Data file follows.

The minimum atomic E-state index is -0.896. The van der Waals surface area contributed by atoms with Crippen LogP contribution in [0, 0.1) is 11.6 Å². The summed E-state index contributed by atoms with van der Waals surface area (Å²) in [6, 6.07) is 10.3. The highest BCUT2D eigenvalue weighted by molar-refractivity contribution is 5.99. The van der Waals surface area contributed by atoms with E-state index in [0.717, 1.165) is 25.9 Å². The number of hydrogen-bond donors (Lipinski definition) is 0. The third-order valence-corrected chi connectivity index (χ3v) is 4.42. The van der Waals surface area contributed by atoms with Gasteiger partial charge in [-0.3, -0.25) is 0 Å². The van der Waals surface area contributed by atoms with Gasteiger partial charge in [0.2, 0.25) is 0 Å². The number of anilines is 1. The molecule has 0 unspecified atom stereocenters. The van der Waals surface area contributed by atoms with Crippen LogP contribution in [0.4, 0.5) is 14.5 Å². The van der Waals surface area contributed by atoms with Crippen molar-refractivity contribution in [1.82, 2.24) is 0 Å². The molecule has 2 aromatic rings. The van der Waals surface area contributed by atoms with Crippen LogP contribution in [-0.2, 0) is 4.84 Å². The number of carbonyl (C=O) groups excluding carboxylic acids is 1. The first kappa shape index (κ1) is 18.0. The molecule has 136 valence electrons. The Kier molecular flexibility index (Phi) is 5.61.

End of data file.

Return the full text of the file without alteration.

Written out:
The minimum atomic E-state index is -0.896. The van der Waals surface area contributed by atoms with Crippen LogP contribution in [0, 0.1) is 11.6 Å². The summed E-state index contributed by atoms with van der Waals surface area (Å²) in [6, 6.07) is 10.3. The highest BCUT2D eigenvalue weighted by molar-refractivity contribution is 5.99. The van der Waals surface area contributed by atoms with E-state index in [0.717, 1.165) is 25.9 Å². The number of hydrogen-bond donors (Lipinski definition) is 0. The third-order valence-corrected chi connectivity index (χ3v) is 4.42. The van der Waals surface area contributed by atoms with Gasteiger partial charge in [-0.3, -0.25) is 0 Å². The van der Waals surface area contributed by atoms with Gasteiger partial charge in [0.2, 0.25) is 0 Å². The number of anilines is 1. The molecule has 0 unspecified atom stereocenters. The van der Waals surface area contributed by atoms with Crippen LogP contribution in [0.4, 0.5) is 14.5 Å². The van der Waals surface area contributed by atoms with Crippen molar-refractivity contribution in [1.82, 2.24) is 0 Å². The molecule has 2 aromatic rings. The van der Waals surface area contributed by atoms with Crippen LogP contribution in [-0.2, 0) is 4.84 Å². The number of carbonyl (C=O) groups excluding carboxylic acids is 1. The first kappa shape index (κ1) is 18.0. The molecule has 136 valence electrons. The Kier molecular flexibility index (Phi) is 5.61.